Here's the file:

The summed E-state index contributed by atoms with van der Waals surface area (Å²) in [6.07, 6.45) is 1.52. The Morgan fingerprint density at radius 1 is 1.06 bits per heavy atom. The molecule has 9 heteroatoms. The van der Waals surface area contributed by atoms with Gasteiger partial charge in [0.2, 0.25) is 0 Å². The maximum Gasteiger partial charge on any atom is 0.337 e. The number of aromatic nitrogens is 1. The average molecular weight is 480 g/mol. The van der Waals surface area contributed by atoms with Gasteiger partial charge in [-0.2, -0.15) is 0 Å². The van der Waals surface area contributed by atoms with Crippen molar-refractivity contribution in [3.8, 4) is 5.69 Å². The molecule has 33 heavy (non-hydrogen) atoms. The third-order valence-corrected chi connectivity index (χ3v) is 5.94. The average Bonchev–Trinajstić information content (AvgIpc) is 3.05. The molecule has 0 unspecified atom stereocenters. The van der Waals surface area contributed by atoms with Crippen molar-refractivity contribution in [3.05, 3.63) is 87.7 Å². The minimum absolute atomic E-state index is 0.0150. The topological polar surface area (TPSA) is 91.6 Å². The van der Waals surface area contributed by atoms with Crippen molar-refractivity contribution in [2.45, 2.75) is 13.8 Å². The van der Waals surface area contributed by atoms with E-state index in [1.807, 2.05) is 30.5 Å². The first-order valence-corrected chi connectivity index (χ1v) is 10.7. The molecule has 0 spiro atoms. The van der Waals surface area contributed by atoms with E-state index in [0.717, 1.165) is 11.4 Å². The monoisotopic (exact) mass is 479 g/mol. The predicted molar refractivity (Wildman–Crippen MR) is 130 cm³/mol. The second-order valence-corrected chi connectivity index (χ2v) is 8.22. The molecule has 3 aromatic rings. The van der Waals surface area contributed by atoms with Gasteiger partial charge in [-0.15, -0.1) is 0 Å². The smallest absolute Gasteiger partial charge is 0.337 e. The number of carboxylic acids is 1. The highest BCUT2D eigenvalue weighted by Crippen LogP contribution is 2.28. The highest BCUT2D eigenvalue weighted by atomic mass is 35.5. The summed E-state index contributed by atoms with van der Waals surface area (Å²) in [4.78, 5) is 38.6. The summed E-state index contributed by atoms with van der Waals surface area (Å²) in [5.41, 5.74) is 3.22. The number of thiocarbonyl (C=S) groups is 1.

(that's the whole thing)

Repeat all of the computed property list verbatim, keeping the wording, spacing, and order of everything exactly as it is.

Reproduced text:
The summed E-state index contributed by atoms with van der Waals surface area (Å²) in [6.07, 6.45) is 1.52. The Morgan fingerprint density at radius 1 is 1.06 bits per heavy atom. The molecule has 9 heteroatoms. The van der Waals surface area contributed by atoms with Gasteiger partial charge in [0.2, 0.25) is 0 Å². The maximum Gasteiger partial charge on any atom is 0.337 e. The number of aromatic nitrogens is 1. The average molecular weight is 480 g/mol. The van der Waals surface area contributed by atoms with Gasteiger partial charge in [-0.2, -0.15) is 0 Å². The van der Waals surface area contributed by atoms with Crippen molar-refractivity contribution in [3.8, 4) is 5.69 Å². The molecule has 33 heavy (non-hydrogen) atoms. The third-order valence-corrected chi connectivity index (χ3v) is 5.94. The average Bonchev–Trinajstić information content (AvgIpc) is 3.05. The molecule has 0 unspecified atom stereocenters. The van der Waals surface area contributed by atoms with Crippen molar-refractivity contribution in [3.05, 3.63) is 87.7 Å². The minimum absolute atomic E-state index is 0.0150. The topological polar surface area (TPSA) is 91.6 Å². The van der Waals surface area contributed by atoms with Crippen molar-refractivity contribution in [2.45, 2.75) is 13.8 Å². The van der Waals surface area contributed by atoms with E-state index in [1.807, 2.05) is 30.5 Å². The first-order valence-corrected chi connectivity index (χ1v) is 10.7. The molecule has 0 spiro atoms. The van der Waals surface area contributed by atoms with E-state index in [0.717, 1.165) is 11.4 Å². The monoisotopic (exact) mass is 479 g/mol. The predicted molar refractivity (Wildman–Crippen MR) is 130 cm³/mol. The second-order valence-corrected chi connectivity index (χ2v) is 8.22. The molecule has 3 aromatic rings. The van der Waals surface area contributed by atoms with Gasteiger partial charge in [-0.15, -0.1) is 0 Å². The smallest absolute Gasteiger partial charge is 0.337 e. The number of carboxylic acids is 1. The highest BCUT2D eigenvalue weighted by Crippen LogP contribution is 2.28. The highest BCUT2D eigenvalue weighted by atomic mass is 35.5. The summed E-state index contributed by atoms with van der Waals surface area (Å²) in [4.78, 5) is 38.6. The summed E-state index contributed by atoms with van der Waals surface area (Å²) in [5.41, 5.74) is 3.22. The number of thiocarbonyl (C=S) groups is 1.